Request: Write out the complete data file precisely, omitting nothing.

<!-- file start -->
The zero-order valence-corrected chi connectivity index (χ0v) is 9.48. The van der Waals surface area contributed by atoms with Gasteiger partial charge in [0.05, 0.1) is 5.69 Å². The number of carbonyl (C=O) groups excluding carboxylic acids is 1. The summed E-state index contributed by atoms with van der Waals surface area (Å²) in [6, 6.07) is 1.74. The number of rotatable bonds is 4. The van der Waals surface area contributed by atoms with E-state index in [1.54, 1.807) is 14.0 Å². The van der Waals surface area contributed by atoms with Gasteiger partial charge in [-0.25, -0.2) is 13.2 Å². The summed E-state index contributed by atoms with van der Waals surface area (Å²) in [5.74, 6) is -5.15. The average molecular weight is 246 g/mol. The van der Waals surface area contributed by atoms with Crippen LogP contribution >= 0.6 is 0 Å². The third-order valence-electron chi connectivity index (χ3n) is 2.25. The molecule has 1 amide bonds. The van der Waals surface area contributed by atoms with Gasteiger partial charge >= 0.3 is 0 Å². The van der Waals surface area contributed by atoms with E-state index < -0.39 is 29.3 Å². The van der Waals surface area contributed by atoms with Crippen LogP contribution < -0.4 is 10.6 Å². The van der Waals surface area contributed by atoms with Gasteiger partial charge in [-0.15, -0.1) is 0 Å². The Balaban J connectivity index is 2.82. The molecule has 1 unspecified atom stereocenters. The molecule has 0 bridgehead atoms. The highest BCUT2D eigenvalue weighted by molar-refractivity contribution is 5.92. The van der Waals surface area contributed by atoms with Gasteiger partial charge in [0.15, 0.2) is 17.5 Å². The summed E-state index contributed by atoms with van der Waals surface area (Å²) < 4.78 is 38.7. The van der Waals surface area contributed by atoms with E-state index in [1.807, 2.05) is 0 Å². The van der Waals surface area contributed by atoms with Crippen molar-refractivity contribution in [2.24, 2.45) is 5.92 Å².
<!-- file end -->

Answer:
The zero-order valence-corrected chi connectivity index (χ0v) is 9.48. The van der Waals surface area contributed by atoms with Gasteiger partial charge in [0.05, 0.1) is 5.69 Å². The number of carbonyl (C=O) groups excluding carboxylic acids is 1. The summed E-state index contributed by atoms with van der Waals surface area (Å²) in [6, 6.07) is 1.74. The number of rotatable bonds is 4. The van der Waals surface area contributed by atoms with E-state index in [1.54, 1.807) is 14.0 Å². The van der Waals surface area contributed by atoms with Gasteiger partial charge in [-0.25, -0.2) is 13.2 Å². The summed E-state index contributed by atoms with van der Waals surface area (Å²) in [5.74, 6) is -5.15. The average molecular weight is 246 g/mol. The van der Waals surface area contributed by atoms with Crippen LogP contribution >= 0.6 is 0 Å². The third-order valence-electron chi connectivity index (χ3n) is 2.25. The molecule has 1 amide bonds. The van der Waals surface area contributed by atoms with Gasteiger partial charge >= 0.3 is 0 Å². The van der Waals surface area contributed by atoms with E-state index < -0.39 is 29.3 Å². The van der Waals surface area contributed by atoms with Crippen LogP contribution < -0.4 is 10.6 Å². The van der Waals surface area contributed by atoms with Gasteiger partial charge in [-0.15, -0.1) is 0 Å². The Balaban J connectivity index is 2.82. The molecule has 1 unspecified atom stereocenters. The molecule has 0 bridgehead atoms. The highest BCUT2D eigenvalue weighted by molar-refractivity contribution is 5.92. The van der Waals surface area contributed by atoms with Gasteiger partial charge in [0.15, 0.2) is 17.5 Å². The summed E-state index contributed by atoms with van der Waals surface area (Å²) < 4.78 is 38.7. The van der Waals surface area contributed by atoms with E-state index in [1.807, 2.05) is 0 Å². The van der Waals surface area contributed by atoms with Crippen molar-refractivity contribution in [2.24, 2.45) is 5.92 Å².